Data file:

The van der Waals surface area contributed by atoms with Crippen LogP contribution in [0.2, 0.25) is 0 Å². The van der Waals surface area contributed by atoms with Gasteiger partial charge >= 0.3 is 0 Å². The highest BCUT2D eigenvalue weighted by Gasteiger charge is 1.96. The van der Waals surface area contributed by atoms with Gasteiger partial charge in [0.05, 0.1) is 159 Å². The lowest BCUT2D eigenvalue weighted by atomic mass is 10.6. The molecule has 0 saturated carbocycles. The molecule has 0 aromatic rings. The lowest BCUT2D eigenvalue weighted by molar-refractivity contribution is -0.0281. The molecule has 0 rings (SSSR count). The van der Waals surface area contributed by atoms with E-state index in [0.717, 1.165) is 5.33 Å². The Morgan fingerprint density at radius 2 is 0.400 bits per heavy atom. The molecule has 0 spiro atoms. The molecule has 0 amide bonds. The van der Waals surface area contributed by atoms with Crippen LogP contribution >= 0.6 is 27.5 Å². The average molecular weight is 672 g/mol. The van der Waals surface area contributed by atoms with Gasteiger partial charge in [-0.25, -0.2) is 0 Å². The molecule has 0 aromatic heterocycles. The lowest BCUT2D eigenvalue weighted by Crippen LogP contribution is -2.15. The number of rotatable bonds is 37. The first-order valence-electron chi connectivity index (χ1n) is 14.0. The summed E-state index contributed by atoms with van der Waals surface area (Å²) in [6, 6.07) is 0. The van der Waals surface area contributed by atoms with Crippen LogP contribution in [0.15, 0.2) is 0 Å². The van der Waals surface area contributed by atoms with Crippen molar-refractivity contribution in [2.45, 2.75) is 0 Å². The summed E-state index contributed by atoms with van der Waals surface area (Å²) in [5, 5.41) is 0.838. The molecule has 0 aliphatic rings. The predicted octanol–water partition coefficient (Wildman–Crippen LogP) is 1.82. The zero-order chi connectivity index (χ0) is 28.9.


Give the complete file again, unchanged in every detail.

The van der Waals surface area contributed by atoms with Crippen LogP contribution in [0.2, 0.25) is 0 Å². The van der Waals surface area contributed by atoms with Gasteiger partial charge >= 0.3 is 0 Å². The highest BCUT2D eigenvalue weighted by Gasteiger charge is 1.96. The van der Waals surface area contributed by atoms with Gasteiger partial charge in [0.05, 0.1) is 159 Å². The lowest BCUT2D eigenvalue weighted by atomic mass is 10.6. The molecule has 0 saturated carbocycles. The molecule has 0 aromatic rings. The lowest BCUT2D eigenvalue weighted by molar-refractivity contribution is -0.0281. The molecule has 0 rings (SSSR count). The van der Waals surface area contributed by atoms with E-state index in [0.717, 1.165) is 5.33 Å². The Morgan fingerprint density at radius 2 is 0.400 bits per heavy atom. The molecule has 0 spiro atoms. The molecule has 0 amide bonds. The van der Waals surface area contributed by atoms with Crippen LogP contribution >= 0.6 is 27.5 Å². The average molecular weight is 672 g/mol. The van der Waals surface area contributed by atoms with Gasteiger partial charge in [-0.25, -0.2) is 0 Å². The molecule has 0 aromatic heterocycles. The lowest BCUT2D eigenvalue weighted by Crippen LogP contribution is -2.15. The number of rotatable bonds is 37. The first-order valence-electron chi connectivity index (χ1n) is 14.0. The summed E-state index contributed by atoms with van der Waals surface area (Å²) in [6, 6.07) is 0. The van der Waals surface area contributed by atoms with Crippen LogP contribution in [0.15, 0.2) is 0 Å². The van der Waals surface area contributed by atoms with Crippen molar-refractivity contribution in [2.45, 2.75) is 0 Å². The summed E-state index contributed by atoms with van der Waals surface area (Å²) in [5, 5.41) is 0.838. The molecule has 0 aliphatic rings. The predicted octanol–water partition coefficient (Wildman–Crippen LogP) is 1.82. The zero-order chi connectivity index (χ0) is 28.9.